Rejection – this is a difficult decision to make, but for the sake of the party’s reputation and council group unity, is one that sometimes needs to be made. It is important to be firm once this decision has been made, as whatever short term problems it causes, it will be far better than allowing an unsuitable person to stand for council.
The approval panel should make a decision on whether a potential candidate should be approved as soon as possible after the panel.
When a decision is made it should be written down and any issues, especially if a decision has been made to reject a candidate, should also be recorded.
Ideally, you will tell candidates immediately and in person or on the phone rather than by letter or email, (although it should be followed up with written confirmation), however in some cases it may be better delaying the decision, especially if it may have practical ramifications that may need to be thought through.
It is important that you treat everyone the same or it will become obvious that there is a reason for delaying the decision.
The panel should agree which of its members will tell each candidate, (the same person doesn’t have to tell everyone), and what feedback they will give them. No other member of the panel should discuss the decision with the candidate.
The approvals process should be strictly confidential. Generally, if a candidate is not approved no one outside the panel should ever know they have applied. To avoid embarrassment, if sitting councillors are not re-approved they should simply be allowed to say publicly that they are retiring.
If a potential candidate is dissatisfied with the panel’s decision they have the right of appeal. The processes and time limits for this should be agreed at the point the approval process is set up and be included in the application pack.
The appeal should be heard by a fresh panel, drawn from the pool but not including any members from the first panel. It should look at the same form and information as the first panel, but may ask additional questions and the potential candidate is free to give more detailed answers or offer fresh evidence.
A second appeal may be made, to the English Appeals Panel. However, this can be made on the grounds of process alone.
Approval interviews can be conducted in online meetings but organisers need to be mindful of their confidential nature and to use the appropriate safeguards.
Steps should be taken to make sure that the approval process is accessible to all, in particular to underrepresented groups. For some, an online interview will be easier than attending a physical location. In other cases, the approval process organiser should make sure that potential candidates have access to the appropriate technology or are helped to have access.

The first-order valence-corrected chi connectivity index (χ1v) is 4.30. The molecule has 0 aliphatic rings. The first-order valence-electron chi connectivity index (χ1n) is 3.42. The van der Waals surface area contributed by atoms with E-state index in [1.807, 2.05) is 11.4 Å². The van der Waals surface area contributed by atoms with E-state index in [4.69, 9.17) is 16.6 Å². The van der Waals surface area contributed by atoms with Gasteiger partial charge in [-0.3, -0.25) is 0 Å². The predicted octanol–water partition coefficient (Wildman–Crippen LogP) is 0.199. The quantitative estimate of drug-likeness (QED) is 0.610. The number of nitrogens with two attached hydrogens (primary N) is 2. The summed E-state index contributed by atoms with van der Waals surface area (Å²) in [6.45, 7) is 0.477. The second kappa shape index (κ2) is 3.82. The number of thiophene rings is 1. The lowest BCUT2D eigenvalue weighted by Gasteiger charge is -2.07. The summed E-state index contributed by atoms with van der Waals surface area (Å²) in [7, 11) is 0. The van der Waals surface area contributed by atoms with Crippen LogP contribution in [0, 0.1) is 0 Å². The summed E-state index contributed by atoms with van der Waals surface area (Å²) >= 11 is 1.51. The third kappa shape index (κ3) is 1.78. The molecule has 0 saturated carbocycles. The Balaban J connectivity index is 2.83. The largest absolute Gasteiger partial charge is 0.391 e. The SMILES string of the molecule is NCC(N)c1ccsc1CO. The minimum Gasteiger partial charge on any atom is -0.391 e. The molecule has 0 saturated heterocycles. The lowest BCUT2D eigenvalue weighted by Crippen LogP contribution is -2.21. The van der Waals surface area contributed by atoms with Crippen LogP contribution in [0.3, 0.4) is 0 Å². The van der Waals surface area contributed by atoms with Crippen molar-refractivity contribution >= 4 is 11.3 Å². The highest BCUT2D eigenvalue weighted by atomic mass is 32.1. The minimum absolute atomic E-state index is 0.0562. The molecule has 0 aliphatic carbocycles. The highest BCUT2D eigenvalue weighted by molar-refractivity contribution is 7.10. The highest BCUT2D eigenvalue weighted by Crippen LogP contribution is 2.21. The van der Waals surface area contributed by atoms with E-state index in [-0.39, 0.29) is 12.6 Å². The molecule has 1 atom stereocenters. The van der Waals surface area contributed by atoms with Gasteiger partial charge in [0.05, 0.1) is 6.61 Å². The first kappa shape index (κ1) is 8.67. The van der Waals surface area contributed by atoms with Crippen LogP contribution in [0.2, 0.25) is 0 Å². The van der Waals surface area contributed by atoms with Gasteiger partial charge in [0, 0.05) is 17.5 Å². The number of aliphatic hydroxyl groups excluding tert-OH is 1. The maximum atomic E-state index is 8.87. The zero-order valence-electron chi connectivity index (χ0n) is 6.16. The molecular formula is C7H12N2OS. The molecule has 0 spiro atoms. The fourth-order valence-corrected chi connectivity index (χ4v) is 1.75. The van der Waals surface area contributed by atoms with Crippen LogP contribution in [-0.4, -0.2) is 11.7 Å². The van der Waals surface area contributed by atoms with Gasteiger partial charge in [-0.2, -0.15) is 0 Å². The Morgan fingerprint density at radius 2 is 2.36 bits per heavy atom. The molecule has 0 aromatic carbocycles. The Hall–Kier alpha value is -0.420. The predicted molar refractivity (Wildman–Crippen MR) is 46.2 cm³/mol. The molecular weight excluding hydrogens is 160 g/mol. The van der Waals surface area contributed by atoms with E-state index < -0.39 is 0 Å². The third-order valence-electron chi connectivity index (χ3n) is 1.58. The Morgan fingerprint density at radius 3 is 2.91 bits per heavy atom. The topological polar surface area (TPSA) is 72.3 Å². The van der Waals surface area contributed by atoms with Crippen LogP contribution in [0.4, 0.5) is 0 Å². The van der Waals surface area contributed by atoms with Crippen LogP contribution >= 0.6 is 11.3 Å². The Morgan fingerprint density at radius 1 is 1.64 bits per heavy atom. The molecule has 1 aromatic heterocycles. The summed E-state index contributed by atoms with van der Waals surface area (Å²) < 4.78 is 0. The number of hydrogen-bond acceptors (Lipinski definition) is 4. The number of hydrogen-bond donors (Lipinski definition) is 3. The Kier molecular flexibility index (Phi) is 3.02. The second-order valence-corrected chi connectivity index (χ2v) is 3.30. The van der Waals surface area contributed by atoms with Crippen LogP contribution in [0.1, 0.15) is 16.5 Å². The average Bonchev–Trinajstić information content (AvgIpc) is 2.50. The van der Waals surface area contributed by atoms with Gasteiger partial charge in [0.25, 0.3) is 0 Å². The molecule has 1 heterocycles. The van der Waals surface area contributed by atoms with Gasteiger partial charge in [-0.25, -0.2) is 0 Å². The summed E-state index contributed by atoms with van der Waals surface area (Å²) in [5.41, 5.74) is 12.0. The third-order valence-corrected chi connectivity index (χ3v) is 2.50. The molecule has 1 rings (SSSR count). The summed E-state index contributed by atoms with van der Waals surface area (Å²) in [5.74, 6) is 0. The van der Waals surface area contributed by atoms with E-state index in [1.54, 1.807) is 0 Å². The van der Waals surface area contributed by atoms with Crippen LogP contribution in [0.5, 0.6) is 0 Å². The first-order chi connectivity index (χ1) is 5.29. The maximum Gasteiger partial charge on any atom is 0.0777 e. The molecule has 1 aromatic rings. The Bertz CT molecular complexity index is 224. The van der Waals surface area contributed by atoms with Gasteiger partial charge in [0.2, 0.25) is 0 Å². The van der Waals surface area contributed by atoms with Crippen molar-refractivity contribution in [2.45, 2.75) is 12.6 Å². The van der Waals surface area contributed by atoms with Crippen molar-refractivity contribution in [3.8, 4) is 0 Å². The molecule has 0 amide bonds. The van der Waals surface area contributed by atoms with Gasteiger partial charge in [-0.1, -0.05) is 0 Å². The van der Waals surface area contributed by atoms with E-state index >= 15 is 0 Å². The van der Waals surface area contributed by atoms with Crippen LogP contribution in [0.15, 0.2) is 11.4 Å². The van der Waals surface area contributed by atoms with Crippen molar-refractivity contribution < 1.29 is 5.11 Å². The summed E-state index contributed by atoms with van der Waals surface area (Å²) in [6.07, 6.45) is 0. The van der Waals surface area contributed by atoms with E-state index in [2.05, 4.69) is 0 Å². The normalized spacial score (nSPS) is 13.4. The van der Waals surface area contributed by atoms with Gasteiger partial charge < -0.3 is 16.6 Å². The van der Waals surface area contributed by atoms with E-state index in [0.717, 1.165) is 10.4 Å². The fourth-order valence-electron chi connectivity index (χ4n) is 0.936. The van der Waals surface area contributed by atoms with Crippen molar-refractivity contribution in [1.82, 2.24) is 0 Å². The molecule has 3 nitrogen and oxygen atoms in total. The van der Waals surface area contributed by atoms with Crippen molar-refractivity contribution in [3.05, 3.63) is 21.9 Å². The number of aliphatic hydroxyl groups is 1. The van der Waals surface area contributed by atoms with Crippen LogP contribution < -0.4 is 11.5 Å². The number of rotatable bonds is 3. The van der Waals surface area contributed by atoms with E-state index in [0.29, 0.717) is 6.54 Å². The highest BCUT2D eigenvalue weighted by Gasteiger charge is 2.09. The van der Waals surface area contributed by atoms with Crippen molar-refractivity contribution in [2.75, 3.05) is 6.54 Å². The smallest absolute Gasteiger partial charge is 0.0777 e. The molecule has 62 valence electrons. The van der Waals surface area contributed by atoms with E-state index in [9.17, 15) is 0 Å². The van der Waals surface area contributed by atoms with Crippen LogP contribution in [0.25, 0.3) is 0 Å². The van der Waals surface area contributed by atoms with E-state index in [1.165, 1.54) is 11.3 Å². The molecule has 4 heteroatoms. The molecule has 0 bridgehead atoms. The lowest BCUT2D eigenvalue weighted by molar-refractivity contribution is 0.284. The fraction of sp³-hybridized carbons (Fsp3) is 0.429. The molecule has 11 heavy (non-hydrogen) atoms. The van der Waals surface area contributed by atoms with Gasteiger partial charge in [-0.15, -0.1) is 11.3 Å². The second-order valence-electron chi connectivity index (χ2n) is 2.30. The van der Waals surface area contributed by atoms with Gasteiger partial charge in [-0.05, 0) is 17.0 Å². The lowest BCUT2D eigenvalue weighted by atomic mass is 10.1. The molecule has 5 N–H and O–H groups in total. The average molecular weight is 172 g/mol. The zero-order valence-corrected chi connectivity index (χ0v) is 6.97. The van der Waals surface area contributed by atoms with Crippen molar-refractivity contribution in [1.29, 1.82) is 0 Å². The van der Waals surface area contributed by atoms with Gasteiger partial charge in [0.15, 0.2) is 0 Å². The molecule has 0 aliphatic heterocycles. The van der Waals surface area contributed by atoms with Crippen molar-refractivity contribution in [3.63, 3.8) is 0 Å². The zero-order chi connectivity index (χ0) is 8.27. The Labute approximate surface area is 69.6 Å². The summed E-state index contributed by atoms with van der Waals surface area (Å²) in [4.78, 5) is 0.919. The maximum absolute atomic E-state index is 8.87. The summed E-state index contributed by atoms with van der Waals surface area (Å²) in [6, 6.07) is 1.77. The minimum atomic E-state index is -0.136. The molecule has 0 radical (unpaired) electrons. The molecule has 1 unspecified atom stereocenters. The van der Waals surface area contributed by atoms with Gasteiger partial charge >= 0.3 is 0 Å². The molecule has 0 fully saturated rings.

Whether an approval interview is online or in person, the organiser must make sure that issues of accessibility are addressed. In some cases this may require advice or support from an external source. ALDC should be contacted for further detailed advice.
The competent body for approvals is either the local party executive or the executive in conjunction with a multi local party coordinating committee. Make sure that all the paperwork is in place before starting. N.B. Approval is for one level of council only and lasts four years.
The approval process
Start search for candidates
Appoint approval coordinator
Create application pack
Recruit approval panel pool
Appeals if required
Notify returning officer of approved candidates
All paperwork must be stored securely for 4 years. This can be done digitally as long as the storage is secure, backed up and more than one person knows where it is stored.
What’s in the Application Pack?
● Application form ● Disclosure form ● Group standing orders ● Councillor contribution policy ● Job description ● Candidate agreement/contract – ● Draft/outline campaign plan –
What do the panel need?
● Copies of the application form and disclosure form ● Job description ● Model questions ● Pro-forma answer/evaluation sheet ● Model decision notices ● Guidance note
As a democratic party it is important that we have a fair, open and transparent process for choosing the people who stand for us in elections.
The procedure is not designed to be complicated or onerous, but is intended to ensure we get the best candidates and that everyone who put themselves forward is given an equal opportunity of being selected.
Even if you are in an area where council candidates often get selected unopposed or where your existing councillors are hoping to re-stand, you still need a fair selection process to make sure that others have the opportunity of standing if they so wish and to put you in good stead for when selections become more competitive.
The selection must be run by a returning officer, who should not have an interest in any selection they are conducting. It is best if they are not a member of the executive and have some training in being a returning officer. They can be from another local party, although they do not have to be.
The local party should adopt (or have adopted) the rules for selections before starting the process. The local party constitution will specify some of the options below. There are a few principles that are important:
● Where there is an election for a candidate, this must be done through a secret ballot using the Single Transferable Vote system.
● No one should be automatically re-selected, including sitting councillors.
● All candidates must have current approval for the council they are putting their name forward for.
Who can vote in the selection?
The people who can vote in a selection again varies and will be specified in your local party constitution. You should check your local party and branch constitutions, however normally:
● The electorate in a selection are the Liberal Democrat members who live within a branch or the membership of a local party as a whole (but only those living in that local authority, if a local party covers more than one council);